Why and how to fork: The case of Watson

This story began about a year ago when I started contributing to the Watson project. It was a good experience and I learnt a lot, especially about collaborating in a FOSS project. Nevertheless, along the way, I noticed some patterns and signals that hinted me that this project was not for me. But let's start from the beginning.

What is a fork?

There are (at least) two types of forks:

  1. A development fork is just a copy of the original project where a contributor makes some changes and submits those back to the main project. This meaning of fork is controversial as it's mostly associated to the GitHub concept of Fork, which is far in intention and meaning from the Bazaar model where contributors just clone the original repository, make some changes and send them back (usually in patch form using e-mail).

  2. A hard fork is when some people (or even just one person) decides to part ways with an existing project (the forked project) and start its own independent project (the fork) based on the former. This can be done for a myriad of reasons, in multiple ways and with infinite purposes.

This post refers to the second meaning and I will use the term "fork" meaning "hard fork" through the rest of the text.

Why forking?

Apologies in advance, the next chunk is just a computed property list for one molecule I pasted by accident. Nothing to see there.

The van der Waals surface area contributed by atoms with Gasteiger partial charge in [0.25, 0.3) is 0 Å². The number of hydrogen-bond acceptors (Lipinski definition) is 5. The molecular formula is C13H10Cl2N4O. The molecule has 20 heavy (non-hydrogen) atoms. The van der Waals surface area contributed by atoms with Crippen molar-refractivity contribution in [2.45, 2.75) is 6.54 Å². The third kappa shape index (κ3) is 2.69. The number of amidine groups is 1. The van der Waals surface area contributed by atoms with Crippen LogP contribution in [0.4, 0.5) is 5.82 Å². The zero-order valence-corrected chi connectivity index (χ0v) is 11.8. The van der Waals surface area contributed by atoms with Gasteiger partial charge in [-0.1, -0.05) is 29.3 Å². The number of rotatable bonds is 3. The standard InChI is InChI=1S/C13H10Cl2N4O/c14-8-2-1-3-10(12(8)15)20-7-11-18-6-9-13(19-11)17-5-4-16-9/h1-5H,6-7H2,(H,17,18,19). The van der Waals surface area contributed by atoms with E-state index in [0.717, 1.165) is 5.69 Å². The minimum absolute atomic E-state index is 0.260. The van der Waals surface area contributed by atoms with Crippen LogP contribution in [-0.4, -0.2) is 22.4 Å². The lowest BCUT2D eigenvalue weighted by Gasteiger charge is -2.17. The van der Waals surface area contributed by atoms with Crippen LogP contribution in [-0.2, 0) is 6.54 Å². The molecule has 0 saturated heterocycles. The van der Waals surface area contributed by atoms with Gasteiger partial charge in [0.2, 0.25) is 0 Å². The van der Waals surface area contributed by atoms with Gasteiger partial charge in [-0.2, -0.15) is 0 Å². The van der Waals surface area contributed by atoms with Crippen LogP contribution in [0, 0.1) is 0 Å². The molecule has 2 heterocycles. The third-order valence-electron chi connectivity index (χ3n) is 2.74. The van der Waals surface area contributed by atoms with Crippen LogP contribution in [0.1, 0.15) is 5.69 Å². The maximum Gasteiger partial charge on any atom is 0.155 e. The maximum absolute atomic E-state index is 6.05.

The general advice is to fork a project only as a last resort measure, as it effectively splits the efforts weakening both the fork and the forked projects. Still and all, there are multiple reasons to fork a FOSS project and one or more can apply at the same time. Let's review some of them in no particular order:

You will come up with more if you try, but these seem to me like the most common reasons to fork a project.

The case of Watson

Watson is a small tool to track your time from the command line. It was built by the French company TailorDev. As part of their open core values, they developed a variety of very interesting projects that had quite an impact on the global software development audience. They were an inspiration to many people (among which I include myself).

Nevertheless, their activity started to slow down since 2018 and their opensource projects switched to maintenance mode, not because they were complete, but because it was no longer a priority for the people involved. Despite this, they still care and answer questions from the community, always in a kind and friendly manner.

For me, the problem is that these projects (and Watson specifically) have many traits of what I've called a FOSS zombie project. It sounds worse than the maintainers deserve, but I couldn't find a better metaphor to convey the situation as I see it: a project that is alive, but dead.

I'd also like to say that after speaking privately with the maintainers, there is a disposition to improve the current situation to some extent; though they are OK with the current state of things.

To sum it all up, as I haven't seen a clear path to keep participating in Watson, I've prefered to take the situation as a challenge to learn about FOSS maintenance and simplify and customise the software to fit my needs (and hopefully the ones of others too).